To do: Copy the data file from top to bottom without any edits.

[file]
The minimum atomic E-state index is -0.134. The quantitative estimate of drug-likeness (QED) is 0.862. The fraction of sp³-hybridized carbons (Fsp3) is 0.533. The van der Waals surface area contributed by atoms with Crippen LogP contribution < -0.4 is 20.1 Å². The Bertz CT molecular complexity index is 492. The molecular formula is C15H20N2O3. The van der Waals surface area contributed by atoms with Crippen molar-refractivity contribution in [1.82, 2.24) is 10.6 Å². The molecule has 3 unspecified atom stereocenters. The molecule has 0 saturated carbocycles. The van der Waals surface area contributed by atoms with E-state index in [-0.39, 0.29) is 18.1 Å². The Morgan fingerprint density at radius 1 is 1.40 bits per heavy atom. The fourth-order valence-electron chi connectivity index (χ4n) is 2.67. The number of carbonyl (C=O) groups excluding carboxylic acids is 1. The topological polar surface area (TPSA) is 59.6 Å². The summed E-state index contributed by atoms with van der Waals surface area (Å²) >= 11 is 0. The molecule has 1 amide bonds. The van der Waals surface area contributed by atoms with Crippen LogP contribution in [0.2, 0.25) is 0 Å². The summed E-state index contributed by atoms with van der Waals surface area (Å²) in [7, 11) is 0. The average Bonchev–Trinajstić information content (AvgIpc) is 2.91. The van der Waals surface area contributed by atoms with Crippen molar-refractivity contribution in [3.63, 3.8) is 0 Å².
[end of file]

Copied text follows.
The minimum atomic E-state index is -0.134. The quantitative estimate of drug-likeness (QED) is 0.862. The fraction of sp³-hybridized carbons (Fsp3) is 0.533. The van der Waals surface area contributed by atoms with Crippen LogP contribution < -0.4 is 20.1 Å². The Bertz CT molecular complexity index is 492. The molecular formula is C15H20N2O3. The van der Waals surface area contributed by atoms with Crippen molar-refractivity contribution in [1.82, 2.24) is 10.6 Å². The molecule has 3 unspecified atom stereocenters. The molecule has 0 saturated carbocycles. The van der Waals surface area contributed by atoms with E-state index in [-0.39, 0.29) is 18.1 Å². The Morgan fingerprint density at radius 1 is 1.40 bits per heavy atom. The fourth-order valence-electron chi connectivity index (χ4n) is 2.67. The number of carbonyl (C=O) groups excluding carboxylic acids is 1. The topological polar surface area (TPSA) is 59.6 Å². The summed E-state index contributed by atoms with van der Waals surface area (Å²) >= 11 is 0. The molecule has 1 amide bonds. The van der Waals surface area contributed by atoms with Crippen LogP contribution in [0.2, 0.25) is 0 Å². The summed E-state index contributed by atoms with van der Waals surface area (Å²) in [7, 11) is 0. The average Bonchev–Trinajstić information content (AvgIpc) is 2.91. The van der Waals surface area contributed by atoms with Crippen molar-refractivity contribution in [3.63, 3.8) is 0 Å².